At office Christmas parties across the land, 'Tainted Love' is a guaranteed (if rather cheesy) dancefloor-filler. But last month employment lawyers got much more excited about 'tainted information'. This is the misleadingly glamorous term for a string of cases which consider whether the discriminatory actions of a manager in a disciplinary process can make the dismissal discriminatory, even if the decision to dismiss was taken by someone else on non-discriminatory grounds.
The Supreme Court has now considered this issue in the context of whistleblowing. The case concerned a Royal Mail employee, Ms Jhuti, who made protected disclosures about possible breaches of Ofcom rules. She was pressurised by her manager into withdrawing her allegations, after which her manager began to criticise her performance and put her on a performance improvement plan (PIP). The 'evidence' of poor performance was largely constructed by her manager. She was ultimately dismissed by a different manager on the basis of her failure to meet the targets in the PIP.
The issue for the Supreme Court was whether the reason for Ms Jhuti's dismissal was her protected disclosures – and the answer was yes. The Court explained succinctly "if a person in the hierarchy of responsibility above the employee determines that she (or he) should be dismissed for a reason but hides it behind an invented reason which the decision-maker adopts, the reason for the dismissal is the hidden reason rather than the invented reason".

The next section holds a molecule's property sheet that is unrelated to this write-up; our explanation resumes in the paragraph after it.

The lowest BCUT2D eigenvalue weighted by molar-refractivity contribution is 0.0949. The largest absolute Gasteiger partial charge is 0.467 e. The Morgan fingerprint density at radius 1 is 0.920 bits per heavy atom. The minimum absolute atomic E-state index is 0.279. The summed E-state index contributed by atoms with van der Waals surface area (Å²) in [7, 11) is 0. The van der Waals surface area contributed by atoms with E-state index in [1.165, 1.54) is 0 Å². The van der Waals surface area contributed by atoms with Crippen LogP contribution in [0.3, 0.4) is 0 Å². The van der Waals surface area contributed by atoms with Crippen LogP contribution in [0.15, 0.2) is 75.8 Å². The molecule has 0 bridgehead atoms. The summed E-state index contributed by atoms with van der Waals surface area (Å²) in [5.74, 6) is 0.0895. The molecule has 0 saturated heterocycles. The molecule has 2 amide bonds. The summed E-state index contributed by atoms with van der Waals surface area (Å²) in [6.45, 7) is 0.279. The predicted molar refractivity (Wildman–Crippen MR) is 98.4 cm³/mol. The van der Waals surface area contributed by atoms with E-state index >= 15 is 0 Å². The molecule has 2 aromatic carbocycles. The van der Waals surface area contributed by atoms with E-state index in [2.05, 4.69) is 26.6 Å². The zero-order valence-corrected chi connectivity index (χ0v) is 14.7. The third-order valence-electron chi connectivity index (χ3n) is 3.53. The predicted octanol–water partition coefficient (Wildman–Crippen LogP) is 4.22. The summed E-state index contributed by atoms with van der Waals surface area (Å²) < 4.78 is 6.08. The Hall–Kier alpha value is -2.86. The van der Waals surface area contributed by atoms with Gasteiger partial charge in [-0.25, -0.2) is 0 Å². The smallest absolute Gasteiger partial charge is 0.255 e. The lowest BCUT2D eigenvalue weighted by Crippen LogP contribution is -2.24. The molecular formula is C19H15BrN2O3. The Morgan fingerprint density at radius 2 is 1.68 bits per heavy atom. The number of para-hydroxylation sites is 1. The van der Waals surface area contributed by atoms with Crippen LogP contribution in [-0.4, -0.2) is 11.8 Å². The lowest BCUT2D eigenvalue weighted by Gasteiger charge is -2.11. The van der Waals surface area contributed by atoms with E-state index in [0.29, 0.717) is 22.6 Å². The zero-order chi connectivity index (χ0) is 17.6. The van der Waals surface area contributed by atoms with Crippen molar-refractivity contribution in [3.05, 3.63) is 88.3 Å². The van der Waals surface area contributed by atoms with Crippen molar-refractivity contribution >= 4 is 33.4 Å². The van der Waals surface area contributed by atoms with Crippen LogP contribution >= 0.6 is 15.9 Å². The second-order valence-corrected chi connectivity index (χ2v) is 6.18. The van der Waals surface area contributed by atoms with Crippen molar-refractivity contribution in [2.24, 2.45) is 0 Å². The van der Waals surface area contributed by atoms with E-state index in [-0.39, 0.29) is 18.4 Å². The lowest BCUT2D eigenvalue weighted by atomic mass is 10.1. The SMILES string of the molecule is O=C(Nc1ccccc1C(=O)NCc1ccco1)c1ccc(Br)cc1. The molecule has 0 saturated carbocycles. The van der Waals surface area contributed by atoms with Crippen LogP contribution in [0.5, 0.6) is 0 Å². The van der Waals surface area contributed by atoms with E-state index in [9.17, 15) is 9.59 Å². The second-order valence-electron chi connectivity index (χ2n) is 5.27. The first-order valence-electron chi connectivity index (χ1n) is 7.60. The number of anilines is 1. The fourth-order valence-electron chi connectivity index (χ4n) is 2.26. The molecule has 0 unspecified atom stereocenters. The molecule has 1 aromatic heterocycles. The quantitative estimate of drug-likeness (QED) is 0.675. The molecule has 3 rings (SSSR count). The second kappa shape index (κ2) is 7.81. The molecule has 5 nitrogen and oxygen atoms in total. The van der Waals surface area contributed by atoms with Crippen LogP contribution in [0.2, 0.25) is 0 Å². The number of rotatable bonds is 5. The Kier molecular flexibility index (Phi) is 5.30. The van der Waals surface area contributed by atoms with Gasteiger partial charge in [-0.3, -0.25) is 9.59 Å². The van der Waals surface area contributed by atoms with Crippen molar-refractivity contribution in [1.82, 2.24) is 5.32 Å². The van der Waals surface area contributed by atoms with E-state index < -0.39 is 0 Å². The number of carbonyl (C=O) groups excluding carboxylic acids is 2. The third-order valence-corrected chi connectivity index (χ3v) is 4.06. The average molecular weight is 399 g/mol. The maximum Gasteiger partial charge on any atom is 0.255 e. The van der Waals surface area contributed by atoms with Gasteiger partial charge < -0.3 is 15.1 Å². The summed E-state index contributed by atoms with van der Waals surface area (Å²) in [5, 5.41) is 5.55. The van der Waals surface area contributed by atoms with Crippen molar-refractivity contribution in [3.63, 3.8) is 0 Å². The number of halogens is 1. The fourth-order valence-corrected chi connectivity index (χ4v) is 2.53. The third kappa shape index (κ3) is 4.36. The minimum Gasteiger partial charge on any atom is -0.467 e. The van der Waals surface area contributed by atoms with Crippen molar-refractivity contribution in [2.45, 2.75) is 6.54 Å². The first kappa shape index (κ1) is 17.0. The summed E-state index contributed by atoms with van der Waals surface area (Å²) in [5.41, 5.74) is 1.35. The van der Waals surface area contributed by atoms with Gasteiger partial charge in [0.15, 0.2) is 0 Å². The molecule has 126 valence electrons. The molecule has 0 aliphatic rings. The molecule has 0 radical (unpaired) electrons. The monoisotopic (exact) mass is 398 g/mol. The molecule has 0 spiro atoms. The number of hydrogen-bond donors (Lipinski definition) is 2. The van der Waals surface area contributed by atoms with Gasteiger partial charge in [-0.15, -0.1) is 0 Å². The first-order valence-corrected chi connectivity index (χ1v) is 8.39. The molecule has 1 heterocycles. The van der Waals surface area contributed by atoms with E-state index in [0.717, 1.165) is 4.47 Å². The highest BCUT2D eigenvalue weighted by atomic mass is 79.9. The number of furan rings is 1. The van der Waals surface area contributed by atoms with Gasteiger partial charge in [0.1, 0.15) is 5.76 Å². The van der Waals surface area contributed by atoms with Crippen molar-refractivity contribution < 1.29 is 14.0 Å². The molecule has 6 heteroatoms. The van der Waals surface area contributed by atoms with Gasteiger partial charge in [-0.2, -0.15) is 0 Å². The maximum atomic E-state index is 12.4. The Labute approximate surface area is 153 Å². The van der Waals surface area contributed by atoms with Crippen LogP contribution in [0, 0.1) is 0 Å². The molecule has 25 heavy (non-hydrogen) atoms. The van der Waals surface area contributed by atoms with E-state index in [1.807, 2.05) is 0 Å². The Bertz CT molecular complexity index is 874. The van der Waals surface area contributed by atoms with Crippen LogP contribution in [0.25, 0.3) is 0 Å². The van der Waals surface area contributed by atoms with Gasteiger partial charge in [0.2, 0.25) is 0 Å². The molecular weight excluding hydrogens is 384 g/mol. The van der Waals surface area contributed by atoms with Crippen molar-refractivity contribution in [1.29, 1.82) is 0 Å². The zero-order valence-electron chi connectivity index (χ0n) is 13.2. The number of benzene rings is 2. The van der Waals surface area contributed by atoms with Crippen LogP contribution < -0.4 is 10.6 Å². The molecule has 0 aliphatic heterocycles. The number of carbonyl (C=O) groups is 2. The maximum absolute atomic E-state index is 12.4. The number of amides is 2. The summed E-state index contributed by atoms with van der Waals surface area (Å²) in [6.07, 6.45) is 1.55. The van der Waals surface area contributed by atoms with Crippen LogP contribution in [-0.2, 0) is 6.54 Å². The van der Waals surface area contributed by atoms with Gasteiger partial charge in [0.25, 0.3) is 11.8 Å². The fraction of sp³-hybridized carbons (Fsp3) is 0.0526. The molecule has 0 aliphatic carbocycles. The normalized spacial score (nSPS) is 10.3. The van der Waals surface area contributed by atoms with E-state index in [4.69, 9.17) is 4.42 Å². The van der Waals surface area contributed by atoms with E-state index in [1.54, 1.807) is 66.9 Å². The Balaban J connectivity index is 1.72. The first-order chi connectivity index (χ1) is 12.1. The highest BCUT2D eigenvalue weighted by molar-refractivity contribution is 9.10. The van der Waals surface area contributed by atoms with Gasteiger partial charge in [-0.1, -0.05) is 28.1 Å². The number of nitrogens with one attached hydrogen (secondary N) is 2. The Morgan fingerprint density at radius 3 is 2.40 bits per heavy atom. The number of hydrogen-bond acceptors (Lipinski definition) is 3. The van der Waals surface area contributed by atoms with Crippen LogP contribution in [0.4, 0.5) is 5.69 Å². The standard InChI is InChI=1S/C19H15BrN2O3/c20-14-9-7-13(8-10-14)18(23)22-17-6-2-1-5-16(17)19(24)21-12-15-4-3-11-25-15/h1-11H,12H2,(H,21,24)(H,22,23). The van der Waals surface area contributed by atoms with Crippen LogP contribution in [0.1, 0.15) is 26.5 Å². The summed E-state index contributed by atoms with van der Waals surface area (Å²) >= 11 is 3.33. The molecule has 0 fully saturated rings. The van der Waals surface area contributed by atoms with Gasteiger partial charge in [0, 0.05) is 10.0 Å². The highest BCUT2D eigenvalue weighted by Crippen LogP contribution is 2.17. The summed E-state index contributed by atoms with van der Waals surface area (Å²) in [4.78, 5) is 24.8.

The decision isn't surprising but it highlights the risks for employers when a manager tries to manipulate internal processes for discriminatory or other unlawful reasons. The person appointed to be the decision-maker – whether for a disciplinary, redundancy or grievance process – needs to bring a critical eye and independent mind to the evidence.
In this case, the chronology of events should have alerted the decision-maker to the possibility that Ms Jhuti's manager was motivated by her protected disclosures. Ms Jhuti raised this issue herself, but the decision-maker investigated it in a rather cursory way. If an employee raises allegations of an improper or discriminatory motive during a formal process (e.g. a disciplinary), those allegations need to be investigated thoroughly. In some cases it might be necessary to start the formal process afresh or cancel it altogether. Although this can be very unattractive to employers, the unlimited compensation available for whistleblowing and discrimination claims means that it may well be the lesser of two evils.